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Lower Manhattan Security Web Expanding to Midtown

 The initiative will include private-sector participation.

A $24 million grant from the U.S. Department of Homeland Security is going to expand New York’s current network of security cameras, license plate readers, and weapons sensors to the North.

Bloomberg Mayor Michael Bloomberg and Police Commissioner Raymond W. Kelly said Sunday that the Lower Manhattan Security Initiative will grow to include Midtown Manhattan—specifically, from 30th Street on up to 60th Street, from the East River to the Hudson.

“The Lower Manhattan Security Initiative was designed to bring together the private and public sectors to protect the economic heart of the nation,” Kelly said. “The awarding of this grant enables us to begin extending its scope to a large swath of Midtown, where the same technologies and partnership at work in the Financial District will be brought to bear on interests and infrastructure there.”

Conceived in 2005, the Lower Manhattan Security Initiative consists primarily of closed-circuit television (CCTV) cameras, license plate readers, and chemical, biological, and radiological sensors with the goal of detecting terrorist threats and deterring pre-operational surveillance. When fully operational, it will include data from several thousand cameras, a significant portion of which are provided by private companies in the finance, banking, commerce, transportation, and telecommunications industries. Plans for the Lower Manhattan Security Initiative also include traffic control systems to be used in the event of a threat or other emergency.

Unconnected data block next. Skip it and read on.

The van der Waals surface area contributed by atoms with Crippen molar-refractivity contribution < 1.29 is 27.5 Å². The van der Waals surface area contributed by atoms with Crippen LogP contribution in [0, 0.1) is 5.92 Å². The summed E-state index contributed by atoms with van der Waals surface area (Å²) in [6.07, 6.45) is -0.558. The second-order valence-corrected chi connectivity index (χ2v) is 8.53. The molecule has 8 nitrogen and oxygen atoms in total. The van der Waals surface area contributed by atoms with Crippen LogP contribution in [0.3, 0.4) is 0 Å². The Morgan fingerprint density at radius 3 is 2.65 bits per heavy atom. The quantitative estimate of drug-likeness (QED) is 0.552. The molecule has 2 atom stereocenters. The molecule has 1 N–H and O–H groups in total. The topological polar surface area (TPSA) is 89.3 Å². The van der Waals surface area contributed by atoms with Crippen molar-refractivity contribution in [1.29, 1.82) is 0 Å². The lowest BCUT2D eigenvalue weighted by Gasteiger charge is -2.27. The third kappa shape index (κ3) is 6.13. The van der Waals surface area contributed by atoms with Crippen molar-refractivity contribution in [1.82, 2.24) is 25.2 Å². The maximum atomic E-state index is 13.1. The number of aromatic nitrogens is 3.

The initiative will also identify additional private organizations who will work alongside NYPD personnel in the Lower Manhattan Security Coordination Center, where corporate and other security representatives from Lower Manhattan have been co-located with police since June 2009. The Lower Manhattan Security Coordination Center is the central hub for both initiatives, where all the collected data are analyzed.

So far, the Lower Manhattan Security Initiative covers Canal Street to Battery Park from river to river, a 1.7-square-mile area in which the New York Stock Exchange, Federal Reserve, Brooklyn and Manhattan Bridges, World Financial Centers, World Trade Center memorial site, PATH train and numerous major financial institutions.

Last month, the Bloomberg campaign (he faces re-election Nov. 3) proposed additional facial recognition technology in New York as well as other security measures including a footwear database and cellphone tracking.